Often, understanding your customer's needs begins with understanding who they are and how they think. You must "put yourself in the customer's shoes," and examine their needs from the point of view of the people who buy your products or services. The best way to do this is to talk directly to your customers.

For example, at Entellium, the Product Management design team routinely conducts interviews with Entellium customers, potential customers, and users in the field. Over time, these interviews have helped Entellium's design team to create a specific set of "customer personas."

A customer persona is a profile of a "typical customer" for a certain Entellium solution. The customer personas that the design team has developed include the "Inside Sales User," the "Outside Sales User," the "Mobile Application User," the "Sales Administrator," the "Technical Administrator," and the "CFO."

"You get great perspectives and feedback when you go out and talk to users in their own environments," says Erik Krause, Director of Product Management at Entellium. "We follow the concept of 'N.I.H.I.T.O -- Nothing important happens in the office.'"

Validate your ideas

Erik describes a persona for the "Mobile Application User," a typical user of Entellium's mobile applications: "We picture a slick salesperson, always smiling, wearing an Armani suit, driving a Mercedes, someone who wants to be out on the golf course. They do most of their sales management work on the go, so they carry a mobile device."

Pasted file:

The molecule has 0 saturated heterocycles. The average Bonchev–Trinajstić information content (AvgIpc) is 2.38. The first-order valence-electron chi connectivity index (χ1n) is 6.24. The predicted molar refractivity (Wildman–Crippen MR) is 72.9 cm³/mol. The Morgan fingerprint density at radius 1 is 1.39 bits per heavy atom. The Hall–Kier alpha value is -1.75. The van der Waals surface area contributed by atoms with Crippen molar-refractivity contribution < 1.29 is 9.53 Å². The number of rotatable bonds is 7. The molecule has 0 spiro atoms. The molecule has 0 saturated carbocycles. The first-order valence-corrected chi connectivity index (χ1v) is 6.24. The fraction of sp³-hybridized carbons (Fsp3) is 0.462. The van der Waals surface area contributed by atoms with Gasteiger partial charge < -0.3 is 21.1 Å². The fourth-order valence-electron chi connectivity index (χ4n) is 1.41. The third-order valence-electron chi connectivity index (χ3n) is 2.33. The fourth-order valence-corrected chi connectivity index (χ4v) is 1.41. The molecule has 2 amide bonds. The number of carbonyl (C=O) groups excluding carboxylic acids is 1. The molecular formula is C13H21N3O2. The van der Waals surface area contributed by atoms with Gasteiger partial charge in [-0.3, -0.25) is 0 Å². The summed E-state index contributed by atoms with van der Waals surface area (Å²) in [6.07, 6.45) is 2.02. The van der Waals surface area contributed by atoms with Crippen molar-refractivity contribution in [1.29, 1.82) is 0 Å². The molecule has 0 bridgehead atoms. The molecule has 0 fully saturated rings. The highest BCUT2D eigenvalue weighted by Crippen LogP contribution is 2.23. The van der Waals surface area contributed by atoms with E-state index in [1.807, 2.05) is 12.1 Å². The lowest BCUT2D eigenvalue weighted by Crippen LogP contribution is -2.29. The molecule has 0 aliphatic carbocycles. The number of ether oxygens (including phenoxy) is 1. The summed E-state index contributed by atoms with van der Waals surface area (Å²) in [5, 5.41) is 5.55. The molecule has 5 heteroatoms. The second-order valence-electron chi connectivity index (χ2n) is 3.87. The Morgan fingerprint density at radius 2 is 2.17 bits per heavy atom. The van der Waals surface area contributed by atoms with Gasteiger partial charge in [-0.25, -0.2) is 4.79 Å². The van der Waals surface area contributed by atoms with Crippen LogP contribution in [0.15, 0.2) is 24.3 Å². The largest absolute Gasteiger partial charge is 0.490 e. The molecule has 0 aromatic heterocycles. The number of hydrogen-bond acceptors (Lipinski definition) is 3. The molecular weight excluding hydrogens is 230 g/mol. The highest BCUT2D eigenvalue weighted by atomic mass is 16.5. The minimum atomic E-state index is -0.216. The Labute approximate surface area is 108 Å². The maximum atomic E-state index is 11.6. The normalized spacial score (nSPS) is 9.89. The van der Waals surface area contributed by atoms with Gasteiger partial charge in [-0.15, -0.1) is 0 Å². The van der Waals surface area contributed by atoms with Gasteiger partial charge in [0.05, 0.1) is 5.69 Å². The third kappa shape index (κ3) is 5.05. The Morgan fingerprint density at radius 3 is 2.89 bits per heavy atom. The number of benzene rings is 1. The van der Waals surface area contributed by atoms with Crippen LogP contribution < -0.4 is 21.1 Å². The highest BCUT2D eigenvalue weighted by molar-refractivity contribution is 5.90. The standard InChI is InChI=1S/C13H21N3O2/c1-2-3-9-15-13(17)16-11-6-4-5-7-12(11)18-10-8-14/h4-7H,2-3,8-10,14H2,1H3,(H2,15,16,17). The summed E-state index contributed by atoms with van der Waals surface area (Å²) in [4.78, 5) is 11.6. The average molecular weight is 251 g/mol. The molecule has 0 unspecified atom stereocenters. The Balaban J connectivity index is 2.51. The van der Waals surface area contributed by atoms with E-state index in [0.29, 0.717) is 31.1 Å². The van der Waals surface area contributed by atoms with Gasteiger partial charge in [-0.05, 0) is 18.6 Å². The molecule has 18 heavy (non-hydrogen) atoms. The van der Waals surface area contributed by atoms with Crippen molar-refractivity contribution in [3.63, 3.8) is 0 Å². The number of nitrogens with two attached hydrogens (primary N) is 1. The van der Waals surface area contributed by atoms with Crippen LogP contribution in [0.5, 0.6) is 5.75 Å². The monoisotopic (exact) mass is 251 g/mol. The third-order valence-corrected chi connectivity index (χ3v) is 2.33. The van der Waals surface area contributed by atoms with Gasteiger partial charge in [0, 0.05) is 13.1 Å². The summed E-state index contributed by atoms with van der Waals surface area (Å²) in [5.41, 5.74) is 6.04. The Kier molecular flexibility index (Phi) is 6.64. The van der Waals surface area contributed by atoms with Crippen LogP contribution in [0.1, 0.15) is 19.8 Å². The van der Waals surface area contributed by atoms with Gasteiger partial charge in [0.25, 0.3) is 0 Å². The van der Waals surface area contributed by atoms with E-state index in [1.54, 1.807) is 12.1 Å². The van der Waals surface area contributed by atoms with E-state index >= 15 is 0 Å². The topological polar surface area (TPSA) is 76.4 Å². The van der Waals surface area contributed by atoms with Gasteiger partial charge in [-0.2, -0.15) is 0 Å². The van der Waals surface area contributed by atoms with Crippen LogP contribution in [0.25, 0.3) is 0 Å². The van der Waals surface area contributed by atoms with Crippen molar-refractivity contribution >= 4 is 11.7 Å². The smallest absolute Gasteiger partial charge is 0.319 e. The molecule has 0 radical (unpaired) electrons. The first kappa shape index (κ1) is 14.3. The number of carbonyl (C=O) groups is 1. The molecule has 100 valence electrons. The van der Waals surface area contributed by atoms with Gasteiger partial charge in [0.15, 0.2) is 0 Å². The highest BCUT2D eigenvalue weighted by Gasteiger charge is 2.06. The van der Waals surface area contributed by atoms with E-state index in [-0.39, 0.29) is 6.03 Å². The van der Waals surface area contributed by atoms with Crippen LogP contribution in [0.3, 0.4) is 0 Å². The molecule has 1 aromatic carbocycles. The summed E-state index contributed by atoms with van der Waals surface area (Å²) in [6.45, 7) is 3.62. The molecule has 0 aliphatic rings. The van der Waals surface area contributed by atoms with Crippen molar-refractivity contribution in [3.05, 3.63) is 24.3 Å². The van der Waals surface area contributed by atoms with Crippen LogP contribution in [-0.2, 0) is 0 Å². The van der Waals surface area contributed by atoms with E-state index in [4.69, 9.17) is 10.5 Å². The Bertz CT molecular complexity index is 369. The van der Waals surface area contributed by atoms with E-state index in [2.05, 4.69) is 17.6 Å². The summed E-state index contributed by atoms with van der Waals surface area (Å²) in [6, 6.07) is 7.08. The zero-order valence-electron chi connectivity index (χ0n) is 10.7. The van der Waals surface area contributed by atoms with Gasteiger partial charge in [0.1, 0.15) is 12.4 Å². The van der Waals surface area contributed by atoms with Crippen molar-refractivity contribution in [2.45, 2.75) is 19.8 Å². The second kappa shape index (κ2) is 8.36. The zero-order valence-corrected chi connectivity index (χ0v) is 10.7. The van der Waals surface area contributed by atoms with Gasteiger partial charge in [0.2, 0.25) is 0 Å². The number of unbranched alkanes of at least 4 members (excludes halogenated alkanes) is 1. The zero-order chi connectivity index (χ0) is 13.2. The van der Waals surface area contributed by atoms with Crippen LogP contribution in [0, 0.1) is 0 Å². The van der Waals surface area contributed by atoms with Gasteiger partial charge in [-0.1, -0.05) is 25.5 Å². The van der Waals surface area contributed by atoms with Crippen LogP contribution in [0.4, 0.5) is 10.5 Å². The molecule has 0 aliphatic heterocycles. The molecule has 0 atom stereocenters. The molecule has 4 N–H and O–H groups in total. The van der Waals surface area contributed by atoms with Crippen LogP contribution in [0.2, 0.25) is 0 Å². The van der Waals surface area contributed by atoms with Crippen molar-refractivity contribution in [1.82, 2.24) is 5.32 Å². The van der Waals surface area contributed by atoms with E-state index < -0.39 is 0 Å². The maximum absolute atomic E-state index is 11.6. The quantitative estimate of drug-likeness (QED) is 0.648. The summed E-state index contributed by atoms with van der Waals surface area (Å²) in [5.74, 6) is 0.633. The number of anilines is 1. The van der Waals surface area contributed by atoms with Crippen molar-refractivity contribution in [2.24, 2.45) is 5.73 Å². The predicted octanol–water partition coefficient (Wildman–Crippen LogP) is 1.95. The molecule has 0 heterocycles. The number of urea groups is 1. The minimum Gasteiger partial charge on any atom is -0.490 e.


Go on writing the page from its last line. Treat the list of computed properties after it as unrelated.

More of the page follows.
"To develop these personas, we interview 10 to 15 people in these positions," Erik explains. "The first 8 to 10 interviews help you to develop the persona. The last five are more validation of your ideas and concepts."

These personas provide an excellent way for members of Entellium's Product Management, Development, and Testing/Q&A teams to "step into the customer's shoes." Understanding who the customers are on a personal level allows Entellium to make better, more informed decisions on how to develop, test, and sell CRM solutions according to the customers' needs.

Get feedback from customers

Getting feedback from your customers will provide you with a wealth of information about how to improve your products or services. There are numerous easy ways to obtain customer feedback, including putting online survey forms on your web site, sending out email requests for feedback, hosting Web chats with your customers, and sending out postcards and mailer surveys. It's important, however, to make sure that all feedback from your customers gets to the right people, whoever they may be, in your organization. (At Entellium, all "Enhancement Suggestions" from customers and end users are sent directly to the Product Management team.)

But "Request-for-Feedback" campaigns can provide only so much information. The best way to find out what your customers need from you is to talk to them in person. In-person interviews will give you more detailed information about how they use your products and services, and what improvements they need from you.

It's important to remember that some of your best customer feedback may come from users within your company. Seek out your internal users and get feedback from them. At Entellium, members of the internal sales team (referred to as the "Sales Lab") are an excellent source of ideas and feedback for improving CRM solutions.

Go the extra mile

In today's business world, offering an exceptional product or service is only the first step to success. Customers are on the lookout for companies that will go the extra mile to meet their individual needs. When customers encounter a company that takes the time to listen to them, and to understand their problems and concerns, they are sure to recommend that company to their peers.

If your company develops a reputation for listening to customers and providing solutions to meet their needs, you stand to benefit from the most powerful marketing tool of all -- "word of mouth." New customers will line up at your door, hoping that you can "lend an ear" and provide solutions for their needs as well.